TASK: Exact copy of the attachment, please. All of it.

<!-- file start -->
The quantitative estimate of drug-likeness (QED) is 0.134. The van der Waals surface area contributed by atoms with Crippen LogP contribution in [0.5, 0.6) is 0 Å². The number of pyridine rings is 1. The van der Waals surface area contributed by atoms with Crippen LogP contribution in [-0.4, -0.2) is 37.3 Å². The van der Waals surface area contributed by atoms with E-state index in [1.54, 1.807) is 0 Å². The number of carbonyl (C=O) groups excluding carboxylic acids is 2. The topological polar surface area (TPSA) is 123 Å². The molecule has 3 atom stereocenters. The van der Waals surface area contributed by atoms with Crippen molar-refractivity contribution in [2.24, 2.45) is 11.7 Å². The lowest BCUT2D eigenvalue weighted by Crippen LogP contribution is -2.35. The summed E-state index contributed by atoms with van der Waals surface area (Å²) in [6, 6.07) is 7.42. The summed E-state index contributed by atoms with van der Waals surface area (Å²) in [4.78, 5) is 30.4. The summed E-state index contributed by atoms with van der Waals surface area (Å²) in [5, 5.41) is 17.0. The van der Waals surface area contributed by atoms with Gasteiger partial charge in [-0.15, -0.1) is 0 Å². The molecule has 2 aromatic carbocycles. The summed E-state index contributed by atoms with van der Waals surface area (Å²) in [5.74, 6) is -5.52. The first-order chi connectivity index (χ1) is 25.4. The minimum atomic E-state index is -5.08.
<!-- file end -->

The quantitative estimate of drug-likeness (QED) is 0.134. The van der Waals surface area contributed by atoms with Crippen LogP contribution in [0.5, 0.6) is 0 Å². The number of pyridine rings is 1. The van der Waals surface area contributed by atoms with Crippen LogP contribution in [-0.4, -0.2) is 37.3 Å². The van der Waals surface area contributed by atoms with E-state index in [1.54, 1.807) is 0 Å². The number of carbonyl (C=O) groups excluding carboxylic acids is 2. The topological polar surface area (TPSA) is 123 Å². The molecule has 3 atom stereocenters. The van der Waals surface area contributed by atoms with Crippen molar-refractivity contribution in [2.24, 2.45) is 11.7 Å². The lowest BCUT2D eigenvalue weighted by Crippen LogP contribution is -2.35. The summed E-state index contributed by atoms with van der Waals surface area (Å²) in [6, 6.07) is 7.42. The summed E-state index contributed by atoms with van der Waals surface area (Å²) in [4.78, 5) is 30.4. The summed E-state index contributed by atoms with van der Waals surface area (Å²) in [5, 5.41) is 17.0. The van der Waals surface area contributed by atoms with Gasteiger partial charge in [-0.15, -0.1) is 0 Å². The molecule has 2 aromatic carbocycles. The summed E-state index contributed by atoms with van der Waals surface area (Å²) in [5.74, 6) is -5.52. The first-order chi connectivity index (χ1) is 25.4. The minimum atomic E-state index is -5.08.